FIA president Max Mosley now expects only around half the current grid to lodge entries to next year's Formula 1 World Championship by this month's deadline, following the failure to reach agreement about plans for a voluntary budget cap in meetings last week.
Mosley and F1's commercial boss Bernie Ecclestone met with team representatives for lengthy discussions last week amid threats from a number of outfits about withdrawing from the sport at the end of this year. And, following the failure of the teams to get any compromises off the FIA about its plans for a £40 million ($60m) budget cap limit, Mosley now thinks it likely that some teams will opt against lodging their entries by the May 29 deadline.
Those teams that do not enter in time will face a late entry financial penalty if they want to get back in later, but also risk the possibility of not getting back in at all if the grid is filled with new outfits.
"I think that we will probably get anywhere between three and six teams by the deadline, depending," said Mosley, when asked by AUTOSPORT about what he thought would happen. "After that they become a late entry and if there is a space they can take it, and if there isn't space they cannot."
Although there have been fears that F1 is facing a crisis because of the threats by teams to quit, Mosley remains totally calm about the situation. He believes that even if teams skip the May 29 deadline, then circumstances will force them to decide pretty quickly after that what they plan to do.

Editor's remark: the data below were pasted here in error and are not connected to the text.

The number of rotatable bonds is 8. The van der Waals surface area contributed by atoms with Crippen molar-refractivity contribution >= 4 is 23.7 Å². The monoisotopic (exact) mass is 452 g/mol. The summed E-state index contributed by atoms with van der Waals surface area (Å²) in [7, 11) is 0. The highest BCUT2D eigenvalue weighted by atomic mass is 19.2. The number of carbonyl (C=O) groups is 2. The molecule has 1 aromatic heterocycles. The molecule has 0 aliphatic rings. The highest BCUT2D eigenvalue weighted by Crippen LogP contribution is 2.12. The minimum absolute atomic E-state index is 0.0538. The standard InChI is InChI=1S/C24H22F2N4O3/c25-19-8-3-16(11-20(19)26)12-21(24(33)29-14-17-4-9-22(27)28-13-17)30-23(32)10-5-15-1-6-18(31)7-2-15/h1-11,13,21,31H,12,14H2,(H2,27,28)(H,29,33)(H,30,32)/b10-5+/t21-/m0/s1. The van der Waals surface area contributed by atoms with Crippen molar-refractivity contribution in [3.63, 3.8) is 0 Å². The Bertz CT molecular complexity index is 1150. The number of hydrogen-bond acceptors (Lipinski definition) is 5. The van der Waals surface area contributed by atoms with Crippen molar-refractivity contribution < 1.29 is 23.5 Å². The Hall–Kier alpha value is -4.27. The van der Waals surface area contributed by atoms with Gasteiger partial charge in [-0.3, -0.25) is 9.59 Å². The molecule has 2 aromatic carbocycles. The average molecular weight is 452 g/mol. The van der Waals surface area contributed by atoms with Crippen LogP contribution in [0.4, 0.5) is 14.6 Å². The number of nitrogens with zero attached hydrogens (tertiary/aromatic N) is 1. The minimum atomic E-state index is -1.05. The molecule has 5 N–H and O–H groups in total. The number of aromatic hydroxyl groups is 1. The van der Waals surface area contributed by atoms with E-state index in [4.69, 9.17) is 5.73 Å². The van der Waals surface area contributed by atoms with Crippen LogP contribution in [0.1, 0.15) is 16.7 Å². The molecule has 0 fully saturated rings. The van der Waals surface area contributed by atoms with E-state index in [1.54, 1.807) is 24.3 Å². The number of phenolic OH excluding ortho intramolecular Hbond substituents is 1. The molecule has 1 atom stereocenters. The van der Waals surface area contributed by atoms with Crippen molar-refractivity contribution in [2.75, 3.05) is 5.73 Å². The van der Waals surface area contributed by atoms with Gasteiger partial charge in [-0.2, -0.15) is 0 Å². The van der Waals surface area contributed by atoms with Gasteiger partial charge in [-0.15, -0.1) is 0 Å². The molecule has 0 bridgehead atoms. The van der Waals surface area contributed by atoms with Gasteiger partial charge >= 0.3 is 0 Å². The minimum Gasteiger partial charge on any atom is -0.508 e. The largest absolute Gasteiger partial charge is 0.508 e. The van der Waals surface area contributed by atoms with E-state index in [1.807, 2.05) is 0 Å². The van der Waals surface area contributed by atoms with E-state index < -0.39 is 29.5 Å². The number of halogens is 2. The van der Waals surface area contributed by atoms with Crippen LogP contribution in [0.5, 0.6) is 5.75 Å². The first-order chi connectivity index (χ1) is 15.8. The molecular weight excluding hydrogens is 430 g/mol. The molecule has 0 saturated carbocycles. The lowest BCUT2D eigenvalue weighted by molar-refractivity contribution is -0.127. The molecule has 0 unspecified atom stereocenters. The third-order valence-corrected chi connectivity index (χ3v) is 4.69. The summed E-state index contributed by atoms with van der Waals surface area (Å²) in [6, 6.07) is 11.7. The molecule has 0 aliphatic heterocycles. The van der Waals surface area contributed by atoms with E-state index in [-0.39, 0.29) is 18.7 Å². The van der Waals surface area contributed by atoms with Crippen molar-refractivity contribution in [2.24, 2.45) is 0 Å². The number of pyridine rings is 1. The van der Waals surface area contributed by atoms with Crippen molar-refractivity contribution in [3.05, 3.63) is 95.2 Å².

When asked about concerns of the situation remaining unresolved until the winter, Mosley said: "I'm not sure it will drag on that long, because if you put yourself in their position – they have to make up their minds what they want to do. If they want to continue racing in F1, then they can come and talk. And if they want to go and do something else, then they have got to start making a car.
"If teams don't enter the F1 World Championship, they are going to have to decide pretty quickly what they do – start their own series, race in some other series or pack it in. And if they pack it in, they have got an even bigger problem than if they operate under a cost cap, as far as the personnel are concerned. It is not completely obvious what they would do.
"There is a good chance that when people sit and think about it, common sense will prevail, because what is wrong with everybody being limited by the same amount of money, and the performance being limited by the cleverness of the engineers? It is very appealing to a lot of people that – and it is fair.
"And you could argue that if one team has got 10 times as much money as another, then it is just the same as having a bigger engine. It is actually not very fair."
Mosley has also made it clear that if the rebel teams opt to set up a breakaway series, then the FIA would be happy to sanction it.
"Absolutely. We would have to do that, and we would do that. And if they did a breakaway, they could write their own rules and we would check them over for safety. And that would be it. Then, they would go off and negotiate with promoters and television companies, who would no doubt charge them a great deal of money as they would be there for marketing purposes.
"And rumor has it, when they went to negotiate with the promoters they would find Bernie on the other side of the table! I don't know if there is anything in that, but it is just a suggestion..."
FOTA members held a meeting after their get together with the FIA on Friday but failed to reach agreement on a way forward – with further talks now planned for this weekend's Monaco Grand Prix.
Ferrari's court action in France, as it seeks an injunction against the FIA's introduction of 2010 regulations, is due to be heard on Tuesday.